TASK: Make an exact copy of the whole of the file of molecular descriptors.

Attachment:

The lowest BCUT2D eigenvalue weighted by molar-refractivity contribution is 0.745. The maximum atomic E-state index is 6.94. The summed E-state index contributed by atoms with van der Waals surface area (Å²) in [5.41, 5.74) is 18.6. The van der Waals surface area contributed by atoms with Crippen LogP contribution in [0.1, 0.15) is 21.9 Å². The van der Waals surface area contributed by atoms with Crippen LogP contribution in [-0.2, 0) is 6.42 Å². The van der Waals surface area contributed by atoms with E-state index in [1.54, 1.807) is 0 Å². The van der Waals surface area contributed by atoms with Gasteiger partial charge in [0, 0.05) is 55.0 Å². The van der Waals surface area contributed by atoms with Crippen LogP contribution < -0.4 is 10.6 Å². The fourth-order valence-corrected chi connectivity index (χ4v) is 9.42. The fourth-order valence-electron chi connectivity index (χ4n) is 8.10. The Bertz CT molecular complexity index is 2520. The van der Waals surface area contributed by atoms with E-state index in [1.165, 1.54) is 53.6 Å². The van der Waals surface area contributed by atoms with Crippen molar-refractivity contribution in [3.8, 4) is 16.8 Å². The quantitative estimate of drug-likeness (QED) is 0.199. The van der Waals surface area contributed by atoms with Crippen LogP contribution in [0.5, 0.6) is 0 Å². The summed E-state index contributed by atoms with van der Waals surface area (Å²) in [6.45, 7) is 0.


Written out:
The lowest BCUT2D eigenvalue weighted by molar-refractivity contribution is 0.745. The maximum atomic E-state index is 6.94. The summed E-state index contributed by atoms with van der Waals surface area (Å²) in [5.41, 5.74) is 18.6. The van der Waals surface area contributed by atoms with Crippen LogP contribution in [0.1, 0.15) is 21.9 Å². The van der Waals surface area contributed by atoms with Crippen LogP contribution in [-0.2, 0) is 6.42 Å². The van der Waals surface area contributed by atoms with E-state index in [1.54, 1.807) is 0 Å². The van der Waals surface area contributed by atoms with Gasteiger partial charge in [0, 0.05) is 55.0 Å². The van der Waals surface area contributed by atoms with Crippen LogP contribution < -0.4 is 10.6 Å². The fourth-order valence-corrected chi connectivity index (χ4v) is 9.42. The fourth-order valence-electron chi connectivity index (χ4n) is 8.10. The Bertz CT molecular complexity index is 2520. The van der Waals surface area contributed by atoms with E-state index in [1.165, 1.54) is 53.6 Å². The van der Waals surface area contributed by atoms with Crippen molar-refractivity contribution in [3.8, 4) is 16.8 Å². The quantitative estimate of drug-likeness (QED) is 0.199. The van der Waals surface area contributed by atoms with Crippen LogP contribution in [0.5, 0.6) is 0 Å². The summed E-state index contributed by atoms with van der Waals surface area (Å²) in [6.45, 7) is 0.